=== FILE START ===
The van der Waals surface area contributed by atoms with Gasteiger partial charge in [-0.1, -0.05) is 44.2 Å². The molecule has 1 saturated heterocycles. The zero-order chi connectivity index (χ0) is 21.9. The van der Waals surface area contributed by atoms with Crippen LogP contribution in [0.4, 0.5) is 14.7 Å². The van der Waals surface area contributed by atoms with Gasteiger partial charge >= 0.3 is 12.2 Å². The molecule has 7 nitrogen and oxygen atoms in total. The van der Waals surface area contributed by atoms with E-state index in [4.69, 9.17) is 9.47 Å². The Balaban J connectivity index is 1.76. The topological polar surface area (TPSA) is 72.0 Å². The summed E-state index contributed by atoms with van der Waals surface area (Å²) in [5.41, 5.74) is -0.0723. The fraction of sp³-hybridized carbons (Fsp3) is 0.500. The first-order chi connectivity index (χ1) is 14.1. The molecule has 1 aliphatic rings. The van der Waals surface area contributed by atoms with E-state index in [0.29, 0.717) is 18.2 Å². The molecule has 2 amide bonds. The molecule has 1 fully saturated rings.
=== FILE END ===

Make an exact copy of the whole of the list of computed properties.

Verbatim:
The van der Waals surface area contributed by atoms with Gasteiger partial charge in [-0.1, -0.05) is 44.2 Å². The molecule has 1 saturated heterocycles. The zero-order chi connectivity index (χ0) is 21.9. The van der Waals surface area contributed by atoms with Crippen LogP contribution in [0.4, 0.5) is 14.7 Å². The van der Waals surface area contributed by atoms with Gasteiger partial charge >= 0.3 is 12.2 Å². The molecule has 7 nitrogen and oxygen atoms in total. The van der Waals surface area contributed by atoms with E-state index in [4.69, 9.17) is 9.47 Å². The Balaban J connectivity index is 1.76. The topological polar surface area (TPSA) is 72.0 Å². The summed E-state index contributed by atoms with van der Waals surface area (Å²) in [5.41, 5.74) is -0.0723. The fraction of sp³-hybridized carbons (Fsp3) is 0.500. The first-order chi connectivity index (χ1) is 14.1. The molecule has 1 aliphatic rings. The van der Waals surface area contributed by atoms with E-state index in [0.29, 0.717) is 18.2 Å². The molecule has 2 amide bonds. The molecule has 1 fully saturated rings.